MERRIT ISLAND, Fla. — Tough new restrictions could make it harder for people to install a septic system in Brevard County.
- Environmental experts believe old septic tanks are causing issues for Indian River
- Old tanks are sending harmful nutrients into the river
- Environmental leaders want new tanks to have higher standards
- Satellite Beach wants state to adopt groundwater standards
- Indian River Lagoon cleared for activities after sewage leak
- Satellite Beach: Ground water may contain carcinogenic chemicals
On Tuesday, county commissioners are considering new rules in an effort to help the Indian River Lagoon.
Environmental experts believe septic tanks are one of the big factors behind the ailments plaguing the Indian River.
In addition, that is because many septic systems are old and too close to the lagoon and are sending harmful nutrients from homes right into the water.
A lot has changed over the years for septic systems, according to Keith Wessner and his crew from Harbor Septic LLC.
“You’re basically dealing with a mini-septic treatment plant,” said Wessner, the owner and operating manager of the company.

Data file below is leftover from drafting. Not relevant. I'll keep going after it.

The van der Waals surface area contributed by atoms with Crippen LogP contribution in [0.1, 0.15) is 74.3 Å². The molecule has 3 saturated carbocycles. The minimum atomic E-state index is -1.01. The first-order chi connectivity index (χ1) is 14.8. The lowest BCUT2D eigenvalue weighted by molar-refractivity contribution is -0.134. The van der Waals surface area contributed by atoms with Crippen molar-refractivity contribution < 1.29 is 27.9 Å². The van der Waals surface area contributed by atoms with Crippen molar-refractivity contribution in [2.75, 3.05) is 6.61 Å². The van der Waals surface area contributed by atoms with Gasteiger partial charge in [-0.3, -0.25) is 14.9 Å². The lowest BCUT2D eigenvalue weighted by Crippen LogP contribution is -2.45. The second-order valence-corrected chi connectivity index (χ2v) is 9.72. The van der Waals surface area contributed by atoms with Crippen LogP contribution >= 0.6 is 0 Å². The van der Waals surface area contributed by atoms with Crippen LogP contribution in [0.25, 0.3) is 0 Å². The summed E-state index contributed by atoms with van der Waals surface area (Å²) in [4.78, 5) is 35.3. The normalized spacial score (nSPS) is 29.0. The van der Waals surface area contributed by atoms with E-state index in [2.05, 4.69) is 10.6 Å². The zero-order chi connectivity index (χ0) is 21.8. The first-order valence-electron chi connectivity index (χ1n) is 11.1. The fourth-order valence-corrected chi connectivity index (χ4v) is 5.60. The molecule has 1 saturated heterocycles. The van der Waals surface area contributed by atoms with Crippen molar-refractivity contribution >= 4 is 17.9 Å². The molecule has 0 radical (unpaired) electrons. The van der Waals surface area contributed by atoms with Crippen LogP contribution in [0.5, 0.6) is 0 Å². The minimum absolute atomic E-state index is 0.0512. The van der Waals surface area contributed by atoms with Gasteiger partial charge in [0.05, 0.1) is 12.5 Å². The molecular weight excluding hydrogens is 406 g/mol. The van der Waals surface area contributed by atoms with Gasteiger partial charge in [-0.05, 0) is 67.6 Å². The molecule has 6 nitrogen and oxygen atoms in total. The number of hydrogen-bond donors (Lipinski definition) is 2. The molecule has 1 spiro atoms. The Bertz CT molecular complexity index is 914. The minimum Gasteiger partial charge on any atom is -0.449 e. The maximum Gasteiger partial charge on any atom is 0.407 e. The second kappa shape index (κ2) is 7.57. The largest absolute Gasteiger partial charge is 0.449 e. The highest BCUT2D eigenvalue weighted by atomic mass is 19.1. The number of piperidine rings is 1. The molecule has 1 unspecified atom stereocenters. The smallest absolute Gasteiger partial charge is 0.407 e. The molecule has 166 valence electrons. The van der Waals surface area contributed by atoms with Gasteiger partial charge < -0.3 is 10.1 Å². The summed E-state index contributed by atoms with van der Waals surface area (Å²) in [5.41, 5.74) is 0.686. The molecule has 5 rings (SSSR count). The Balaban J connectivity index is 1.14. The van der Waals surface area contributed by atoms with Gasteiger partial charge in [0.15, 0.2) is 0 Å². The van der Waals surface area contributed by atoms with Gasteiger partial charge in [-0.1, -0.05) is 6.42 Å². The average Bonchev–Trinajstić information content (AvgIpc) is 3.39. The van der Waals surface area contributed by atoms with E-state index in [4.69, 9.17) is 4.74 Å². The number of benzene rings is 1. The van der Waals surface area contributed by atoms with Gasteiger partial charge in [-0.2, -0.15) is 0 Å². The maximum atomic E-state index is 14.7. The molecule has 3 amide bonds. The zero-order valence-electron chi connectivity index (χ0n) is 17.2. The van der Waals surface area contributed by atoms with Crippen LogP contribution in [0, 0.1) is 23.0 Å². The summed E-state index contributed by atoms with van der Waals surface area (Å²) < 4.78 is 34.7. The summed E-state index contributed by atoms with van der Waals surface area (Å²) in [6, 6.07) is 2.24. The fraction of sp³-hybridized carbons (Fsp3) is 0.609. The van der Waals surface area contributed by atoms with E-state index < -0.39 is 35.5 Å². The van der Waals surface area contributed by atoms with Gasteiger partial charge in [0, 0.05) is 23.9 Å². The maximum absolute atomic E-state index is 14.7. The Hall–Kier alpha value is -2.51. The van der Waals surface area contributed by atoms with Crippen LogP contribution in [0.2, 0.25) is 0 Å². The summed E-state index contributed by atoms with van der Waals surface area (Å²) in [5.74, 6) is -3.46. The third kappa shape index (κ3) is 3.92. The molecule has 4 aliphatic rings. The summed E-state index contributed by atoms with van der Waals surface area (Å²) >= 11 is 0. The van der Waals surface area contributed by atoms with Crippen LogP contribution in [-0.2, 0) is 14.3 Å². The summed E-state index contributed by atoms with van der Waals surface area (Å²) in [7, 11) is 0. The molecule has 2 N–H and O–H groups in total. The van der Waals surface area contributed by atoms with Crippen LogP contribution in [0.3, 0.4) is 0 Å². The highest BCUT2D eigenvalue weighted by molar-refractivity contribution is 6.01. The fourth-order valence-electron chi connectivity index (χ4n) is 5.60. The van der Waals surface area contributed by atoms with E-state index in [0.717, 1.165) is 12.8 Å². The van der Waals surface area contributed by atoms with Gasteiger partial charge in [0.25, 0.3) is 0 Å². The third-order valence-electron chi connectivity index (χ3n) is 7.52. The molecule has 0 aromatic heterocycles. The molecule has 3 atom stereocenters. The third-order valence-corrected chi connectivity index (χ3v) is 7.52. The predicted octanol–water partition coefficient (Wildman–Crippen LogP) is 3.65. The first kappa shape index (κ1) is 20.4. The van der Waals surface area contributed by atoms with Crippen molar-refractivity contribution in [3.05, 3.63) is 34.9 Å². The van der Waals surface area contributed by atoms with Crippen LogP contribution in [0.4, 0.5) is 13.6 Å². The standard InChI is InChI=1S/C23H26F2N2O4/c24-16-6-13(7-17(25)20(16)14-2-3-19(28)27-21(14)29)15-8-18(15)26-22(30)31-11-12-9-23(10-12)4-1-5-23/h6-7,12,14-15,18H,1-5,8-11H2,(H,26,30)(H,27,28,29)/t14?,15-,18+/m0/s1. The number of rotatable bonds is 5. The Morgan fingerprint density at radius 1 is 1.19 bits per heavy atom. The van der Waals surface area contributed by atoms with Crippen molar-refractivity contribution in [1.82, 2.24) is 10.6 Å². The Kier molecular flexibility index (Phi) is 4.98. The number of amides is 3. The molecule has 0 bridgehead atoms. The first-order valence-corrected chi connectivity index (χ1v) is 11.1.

Up and down the Space Coast, more attention is being paid to septic tanks. Now the county commission is considering an ordinance that would require new septic systems to reduce the amount of nitrogen released by at least 65 percent.
“It’s definitely beneficial to the environment,” added Wessner.
With less nitrogen leaking into the ground water and making its way to the lagoon, the hope is the new rule will reduce the number of fish kills seen in the Indian River.
“What they’re trying to do is stop new septic tanks from being built near the lagoon unless they are efficient at removing nitrogen,” explained John Windsor of the Save Our Indian River Lagoon Citizen Oversight Committee.
Windsor, a retired Florida Tech professor, sits on the committee that oversees where money from a half-cent sales tax is spent on lagoon restoration projects.
The county is using $68 million to remove or upgrade more than 3,700 of the most polluting septic systems on the Space Coast.
The problem is the health department is permitting new septic systems at twice the rate that existing systems can be removed or upgraded.
“We’re building new homes with new septic systems, but to the old standards, the 1960s, 1970s standards, and we’re adding more septic tanks to Brevard County than we’re taking out of the county with this program,” said Windsor.
That is where environmental leaders hope this new ordinance will help, forcing new septic tanks to be built to higher standards.
It means more work for Wessner and his company.
“They come at an increased cost and increased maintenance to them but that’s part of everyone sort of doing their part to revive the lagoon,” he said.
The county Commission will consider the ordinance at 5:30 p.m. in Viera.
Source: Spectrum News 13